RCM collector coin sales up five per cent in 2022

Silver volumes down, gold sales up one per cent

Sales of Royal Canadian Mint non-circulating legal-tender coins increased five per cent in 2022 driven by the new Opulence Collection, international re-sale coins and bullion products.

The Opulence Collection, created in collaboration with Crossworks Manufacturing, a Vancouver-based company specializing in diamond polishing, features coins with rare pink diamonds from the Argyle diamond mine. The coins come with “extremely limited mintages,” according to the Mint.

In its annual report, the Mint also announced silver bullion volumes decreased two per cent to 37.1 million ounces (37.7 million in 2021) as the silver market price decreased year over year; however, this was partly offset by a one per cent increase in gold volumes (1.489 million ounces last year versus 1.470 million ounces in 2021).

The Mint’s total revenue of $3.282 million was down from the previous year.

“The financial results for 2022 were as expected, below 2021 levels, given the exceptional performance seen in 2021, and planned operational maintenance in 2022,” the report stated. “The Mint still exceeded its financial goals for 2022, as set out in the Mint’s corporate plan.”

“Although the Mint was challenged by geopolitical events, inflation, and supply chain disruptions, our ‘One Mint’ strategy gave us the agility to adjust and respond effectively to our customers’ needs throughout 2022,” said Marie Lemay, the mint’s president and chief executive. “While part of our business experienced cyclical variances, the mint, with the support of its employees, delivered strong financial results and value to Canadians.”

Other highlights of the 2022 financial results include:

  • Revenue from Canadian coin circulation products and services increased seven per cent year over year from a different mix of denominations sold under an updated memorandum of understanding with the Department of Finance combined with a higher amount of metals processed through the Alloy Recovery Program in 2022, which was partly offset by lower circulation coin volumes and lower program fees.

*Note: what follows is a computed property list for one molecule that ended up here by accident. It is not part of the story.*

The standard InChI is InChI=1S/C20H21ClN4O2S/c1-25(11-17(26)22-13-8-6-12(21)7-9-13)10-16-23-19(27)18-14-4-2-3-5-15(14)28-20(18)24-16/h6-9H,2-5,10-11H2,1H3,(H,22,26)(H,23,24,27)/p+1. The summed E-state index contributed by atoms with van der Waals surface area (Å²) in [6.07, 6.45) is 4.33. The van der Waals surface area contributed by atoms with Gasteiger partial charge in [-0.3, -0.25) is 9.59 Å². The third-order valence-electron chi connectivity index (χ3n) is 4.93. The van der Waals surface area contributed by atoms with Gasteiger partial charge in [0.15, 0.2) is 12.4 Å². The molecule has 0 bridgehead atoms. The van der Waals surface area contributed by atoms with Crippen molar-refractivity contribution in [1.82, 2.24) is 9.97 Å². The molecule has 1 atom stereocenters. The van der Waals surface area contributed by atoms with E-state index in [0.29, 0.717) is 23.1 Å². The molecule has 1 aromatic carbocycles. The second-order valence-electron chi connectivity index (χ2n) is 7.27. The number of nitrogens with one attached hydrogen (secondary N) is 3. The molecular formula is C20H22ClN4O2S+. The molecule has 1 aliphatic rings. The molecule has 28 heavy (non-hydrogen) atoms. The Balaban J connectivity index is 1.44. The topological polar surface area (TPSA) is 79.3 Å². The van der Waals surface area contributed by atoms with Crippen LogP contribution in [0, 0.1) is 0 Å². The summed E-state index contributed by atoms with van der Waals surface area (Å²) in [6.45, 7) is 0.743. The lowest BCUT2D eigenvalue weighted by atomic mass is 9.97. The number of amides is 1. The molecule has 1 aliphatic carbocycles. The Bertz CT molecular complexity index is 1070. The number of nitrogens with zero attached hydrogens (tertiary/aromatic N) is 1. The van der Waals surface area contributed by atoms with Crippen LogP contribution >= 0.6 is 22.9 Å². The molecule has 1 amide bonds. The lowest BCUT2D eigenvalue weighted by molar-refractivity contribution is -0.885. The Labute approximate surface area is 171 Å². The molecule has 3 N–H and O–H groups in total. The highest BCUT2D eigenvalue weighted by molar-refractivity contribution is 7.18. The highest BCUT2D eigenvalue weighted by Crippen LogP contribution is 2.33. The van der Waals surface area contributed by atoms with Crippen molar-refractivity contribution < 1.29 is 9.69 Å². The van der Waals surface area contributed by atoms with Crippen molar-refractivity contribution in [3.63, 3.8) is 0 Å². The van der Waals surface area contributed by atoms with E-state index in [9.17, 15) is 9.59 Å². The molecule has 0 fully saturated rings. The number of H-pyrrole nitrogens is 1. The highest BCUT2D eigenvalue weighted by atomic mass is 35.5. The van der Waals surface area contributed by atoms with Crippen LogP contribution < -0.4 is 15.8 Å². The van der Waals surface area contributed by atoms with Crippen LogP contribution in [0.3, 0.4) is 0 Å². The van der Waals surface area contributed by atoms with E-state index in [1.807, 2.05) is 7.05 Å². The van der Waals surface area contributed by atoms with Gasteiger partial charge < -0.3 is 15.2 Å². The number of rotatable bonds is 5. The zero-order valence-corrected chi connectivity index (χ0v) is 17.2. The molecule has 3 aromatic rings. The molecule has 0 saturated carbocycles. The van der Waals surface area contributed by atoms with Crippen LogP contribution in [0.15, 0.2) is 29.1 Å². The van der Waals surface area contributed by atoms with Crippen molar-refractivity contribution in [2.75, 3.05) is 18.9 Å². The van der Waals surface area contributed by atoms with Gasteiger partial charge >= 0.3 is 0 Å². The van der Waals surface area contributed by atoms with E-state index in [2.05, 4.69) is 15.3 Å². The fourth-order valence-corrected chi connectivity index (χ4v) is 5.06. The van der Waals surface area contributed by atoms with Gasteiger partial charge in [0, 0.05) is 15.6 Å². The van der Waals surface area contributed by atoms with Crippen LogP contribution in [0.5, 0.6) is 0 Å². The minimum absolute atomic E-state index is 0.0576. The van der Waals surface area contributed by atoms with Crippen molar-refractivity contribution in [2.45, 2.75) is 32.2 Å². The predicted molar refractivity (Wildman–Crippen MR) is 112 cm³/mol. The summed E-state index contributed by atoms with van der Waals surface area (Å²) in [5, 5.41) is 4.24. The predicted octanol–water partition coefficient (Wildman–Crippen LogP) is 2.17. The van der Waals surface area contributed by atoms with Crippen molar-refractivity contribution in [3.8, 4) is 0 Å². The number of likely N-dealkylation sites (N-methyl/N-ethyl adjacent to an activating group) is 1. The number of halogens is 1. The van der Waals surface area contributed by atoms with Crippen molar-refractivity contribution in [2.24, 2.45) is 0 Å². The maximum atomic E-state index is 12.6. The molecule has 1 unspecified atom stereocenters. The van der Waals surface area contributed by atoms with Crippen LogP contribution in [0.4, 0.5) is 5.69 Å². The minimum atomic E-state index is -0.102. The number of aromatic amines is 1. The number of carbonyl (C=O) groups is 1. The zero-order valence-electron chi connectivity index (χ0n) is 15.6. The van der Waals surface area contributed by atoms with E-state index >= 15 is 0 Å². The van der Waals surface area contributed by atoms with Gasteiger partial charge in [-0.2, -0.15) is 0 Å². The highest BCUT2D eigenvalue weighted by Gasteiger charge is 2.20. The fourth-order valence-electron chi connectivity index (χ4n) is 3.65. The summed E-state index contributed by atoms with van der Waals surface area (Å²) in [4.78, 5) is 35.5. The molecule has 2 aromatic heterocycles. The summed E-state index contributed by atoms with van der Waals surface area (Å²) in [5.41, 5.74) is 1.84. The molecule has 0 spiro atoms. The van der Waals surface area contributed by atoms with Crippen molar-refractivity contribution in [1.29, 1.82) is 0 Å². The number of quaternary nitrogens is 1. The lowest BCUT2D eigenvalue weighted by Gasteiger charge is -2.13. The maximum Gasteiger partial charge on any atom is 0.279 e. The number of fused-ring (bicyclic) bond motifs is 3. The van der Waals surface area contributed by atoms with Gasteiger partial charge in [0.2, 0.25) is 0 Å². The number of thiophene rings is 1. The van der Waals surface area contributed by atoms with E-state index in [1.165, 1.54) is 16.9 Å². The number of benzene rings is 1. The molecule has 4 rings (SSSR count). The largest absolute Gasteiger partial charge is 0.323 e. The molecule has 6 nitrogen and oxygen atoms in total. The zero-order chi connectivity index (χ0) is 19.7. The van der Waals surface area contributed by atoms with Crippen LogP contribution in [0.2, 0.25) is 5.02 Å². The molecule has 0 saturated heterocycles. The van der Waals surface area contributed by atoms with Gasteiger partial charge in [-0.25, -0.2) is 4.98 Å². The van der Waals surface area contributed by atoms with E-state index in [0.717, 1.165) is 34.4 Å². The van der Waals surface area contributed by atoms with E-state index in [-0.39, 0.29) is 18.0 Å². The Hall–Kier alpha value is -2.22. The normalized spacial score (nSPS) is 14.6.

• Revenue from the foreign circulation business decreased 45 per cent year over year after significantly lower volumes were produced due to the slower-than-expected re-opening of foreign economies post-pandemic and the rising geopolitical and economic uncertainties on the global economy.
  • Operating expenses increased 13 per cent to $125.3 million due to planned temporary increases in expenses to support the digital program and business transformation, higher corporate donations driven by shareholder-directed donations, as well as increases in travel-related expenses as the mint started to transition back to in-person meetings. The increase in marketing and sales expenses was consistent with higher sales of numismatic products.

As part of its enterprise risk management program, the Mint said it continues to actively monitor its global supply chain and logistics networks in support of its continued operations.

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